Is US Fed Fund Rate hiking a Boon/Bane?
The US Federal Reserve hiked interest rates for the third time this year by 25 basis points. It reaffirmed that it would further gradual hikes in 2019, with the committee signaling the end of an "accommodative" stance. The hike increases the federal funds rate from a range of 1.75 to 2 percent to a range of 2 to 2.25 percent, the highest level in a decade and likely to be felt by Americans who have a lot of debt or are seeking a bank loan. After the Fed boosts the federal funds rate, interest rates on credit cards, mortgages and small-business loans.
The U.S. economy is expected to grow 3.1 percent this year, the Fed said, which would be the first time the economy has topped the 3 percent mark for annual growth since 2005. Trump has repeatedly taken credit for the economy. US Fed raised interest rates last week by 25 basis points and signaled another hike in December and three more in 2019.
Fed’s view on US economy
The Fed sees the economy growing at a faster-than-expected 3.1 per cent this year and continuing to expand moderately for at least three more years, amid sustained low unemployment and stable inflation near its 2 per cent target.
Future rate hikes
Interest rates futures traders stuck with the projection that the Fed will hike interest rates in December, but expected two more hikes next year in contrast to Fed's estimate of three.
Fed Chairman Powell in the press conference said that policymakers haven't been affected by political considerations. However, the central bank was again at the receiving end of the US President Donald Trump after the Central bank raised interest rates for the sixth time under the current administration. US President Donald Trump slammed the move, saying he was not happy about the rate hike. Fed chair Jerome Powell said the central bank was simply focusing on its mandate.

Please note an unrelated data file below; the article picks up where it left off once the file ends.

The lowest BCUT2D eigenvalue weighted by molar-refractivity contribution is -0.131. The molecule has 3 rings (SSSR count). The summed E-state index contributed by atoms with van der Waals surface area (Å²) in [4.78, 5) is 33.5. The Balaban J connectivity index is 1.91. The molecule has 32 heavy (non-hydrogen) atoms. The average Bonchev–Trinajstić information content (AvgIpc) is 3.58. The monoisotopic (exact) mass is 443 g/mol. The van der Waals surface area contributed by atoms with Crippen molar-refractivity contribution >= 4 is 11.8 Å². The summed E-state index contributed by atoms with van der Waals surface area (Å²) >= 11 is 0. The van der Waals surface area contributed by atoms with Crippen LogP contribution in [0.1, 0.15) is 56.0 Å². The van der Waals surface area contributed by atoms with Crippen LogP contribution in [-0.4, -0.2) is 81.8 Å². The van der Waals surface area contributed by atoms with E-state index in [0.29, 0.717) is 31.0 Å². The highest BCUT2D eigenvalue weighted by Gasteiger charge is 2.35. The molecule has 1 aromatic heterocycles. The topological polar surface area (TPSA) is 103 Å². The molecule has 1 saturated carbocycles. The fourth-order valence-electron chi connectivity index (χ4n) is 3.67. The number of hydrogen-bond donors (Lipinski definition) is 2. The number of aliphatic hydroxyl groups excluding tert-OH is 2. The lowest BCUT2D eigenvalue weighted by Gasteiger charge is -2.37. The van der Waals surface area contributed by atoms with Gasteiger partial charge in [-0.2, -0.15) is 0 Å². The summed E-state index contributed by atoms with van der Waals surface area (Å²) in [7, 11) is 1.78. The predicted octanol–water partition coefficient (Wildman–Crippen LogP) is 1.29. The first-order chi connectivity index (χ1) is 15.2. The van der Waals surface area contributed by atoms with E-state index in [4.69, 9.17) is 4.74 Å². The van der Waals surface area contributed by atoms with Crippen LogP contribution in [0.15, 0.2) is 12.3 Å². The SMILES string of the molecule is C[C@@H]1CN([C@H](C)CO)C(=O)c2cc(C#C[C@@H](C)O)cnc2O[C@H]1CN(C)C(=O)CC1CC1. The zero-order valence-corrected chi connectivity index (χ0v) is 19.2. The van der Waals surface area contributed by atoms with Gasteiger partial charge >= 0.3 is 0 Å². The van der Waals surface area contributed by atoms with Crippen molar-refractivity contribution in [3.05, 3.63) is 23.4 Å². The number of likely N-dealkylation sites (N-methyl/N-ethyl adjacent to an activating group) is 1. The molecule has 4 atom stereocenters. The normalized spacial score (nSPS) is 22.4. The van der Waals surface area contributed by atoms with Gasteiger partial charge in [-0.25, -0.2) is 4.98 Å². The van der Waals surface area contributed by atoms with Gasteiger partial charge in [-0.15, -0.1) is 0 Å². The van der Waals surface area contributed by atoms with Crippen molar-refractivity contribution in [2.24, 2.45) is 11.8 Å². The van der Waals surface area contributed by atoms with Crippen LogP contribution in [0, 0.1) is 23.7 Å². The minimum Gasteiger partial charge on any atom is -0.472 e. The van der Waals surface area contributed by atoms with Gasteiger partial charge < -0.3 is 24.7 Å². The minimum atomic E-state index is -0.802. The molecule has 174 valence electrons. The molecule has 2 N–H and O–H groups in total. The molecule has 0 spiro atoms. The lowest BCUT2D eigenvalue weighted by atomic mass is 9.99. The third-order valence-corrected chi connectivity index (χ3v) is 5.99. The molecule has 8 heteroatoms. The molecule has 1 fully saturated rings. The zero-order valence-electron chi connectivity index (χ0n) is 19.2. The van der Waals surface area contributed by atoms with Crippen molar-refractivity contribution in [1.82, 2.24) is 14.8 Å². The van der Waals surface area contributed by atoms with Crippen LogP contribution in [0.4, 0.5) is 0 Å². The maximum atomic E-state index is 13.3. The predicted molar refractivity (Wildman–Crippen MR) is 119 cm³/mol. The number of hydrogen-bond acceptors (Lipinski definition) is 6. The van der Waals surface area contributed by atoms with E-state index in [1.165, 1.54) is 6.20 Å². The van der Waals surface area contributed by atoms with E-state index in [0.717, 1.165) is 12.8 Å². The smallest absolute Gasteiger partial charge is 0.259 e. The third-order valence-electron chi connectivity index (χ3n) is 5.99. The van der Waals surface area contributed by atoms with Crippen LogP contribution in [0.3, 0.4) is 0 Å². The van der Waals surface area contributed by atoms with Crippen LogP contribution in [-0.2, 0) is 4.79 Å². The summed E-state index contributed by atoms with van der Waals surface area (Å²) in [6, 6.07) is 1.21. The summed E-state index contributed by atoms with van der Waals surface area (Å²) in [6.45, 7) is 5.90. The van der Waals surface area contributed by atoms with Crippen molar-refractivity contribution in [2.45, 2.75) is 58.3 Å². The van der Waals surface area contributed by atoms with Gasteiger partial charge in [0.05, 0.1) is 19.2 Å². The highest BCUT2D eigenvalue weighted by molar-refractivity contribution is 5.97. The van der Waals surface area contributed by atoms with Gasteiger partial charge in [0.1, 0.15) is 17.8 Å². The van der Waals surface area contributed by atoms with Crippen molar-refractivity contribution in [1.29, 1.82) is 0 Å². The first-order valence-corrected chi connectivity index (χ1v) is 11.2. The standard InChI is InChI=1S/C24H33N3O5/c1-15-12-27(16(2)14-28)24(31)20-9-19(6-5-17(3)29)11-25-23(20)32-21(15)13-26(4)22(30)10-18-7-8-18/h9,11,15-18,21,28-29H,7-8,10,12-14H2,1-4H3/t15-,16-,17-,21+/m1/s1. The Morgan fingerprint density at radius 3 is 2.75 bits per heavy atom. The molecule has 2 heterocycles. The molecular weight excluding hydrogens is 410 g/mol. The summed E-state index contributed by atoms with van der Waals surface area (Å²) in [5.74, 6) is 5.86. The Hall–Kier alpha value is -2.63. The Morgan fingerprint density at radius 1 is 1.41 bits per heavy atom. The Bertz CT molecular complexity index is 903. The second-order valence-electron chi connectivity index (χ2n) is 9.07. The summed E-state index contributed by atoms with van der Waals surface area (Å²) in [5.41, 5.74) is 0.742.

How does a US Fed rate hike impact emerging markets?
A hike in Fed rates will drive up the dollar's value against emerging market currencies.
The region would face higher financing costs for investment and higher effective discount rates, which would lower asset valuations and weaken the region’s corporate balance sheets.
Emerging markets are already reeling under the impact of this normalization of the Fed’s balance sheet and the repatriation of funds.
Emerging markets that run current account deficits, such as India; have seen their currencies depreciate sharply.
A falling local currency will eat into the returns of foreign investors.
Emerging economies try to take advantage of low-interest rates and borrow in US dollars.
During a period of dollar strength, any debt that is unhedged becomes more expensive to service.
Rising rates in the US would force emerging economies to increase their own rates, which would threaten financial stability. Canadians and folks in many other countries around the world affected by the U.S. rate rise, Powell made it very clear that his only concern is U.S. domestic policy. His message was effectively: countries that have large loans denominated in U.S. dollars will have to figure out how to deal with it.
United States Fed Funds Rate – Forecast
Interest Rate in the United States is expected to be 2.50 percent by the end of this quarter. Looking forward, the estimate Interest Rate in the United States to stand at 3.00 in 12 month’s time. In the long-term, the United States Fed Funds Rate is projected to trend around 3.50 percent in 2020, according to the econometric models.
A rising rate environment is a boon for the financial sector, as it would bolster profits for banks, insurance companies, discount brokerage firms and asset managers. This is because they seek to borrow money at short-term rates and lend at long-term rates.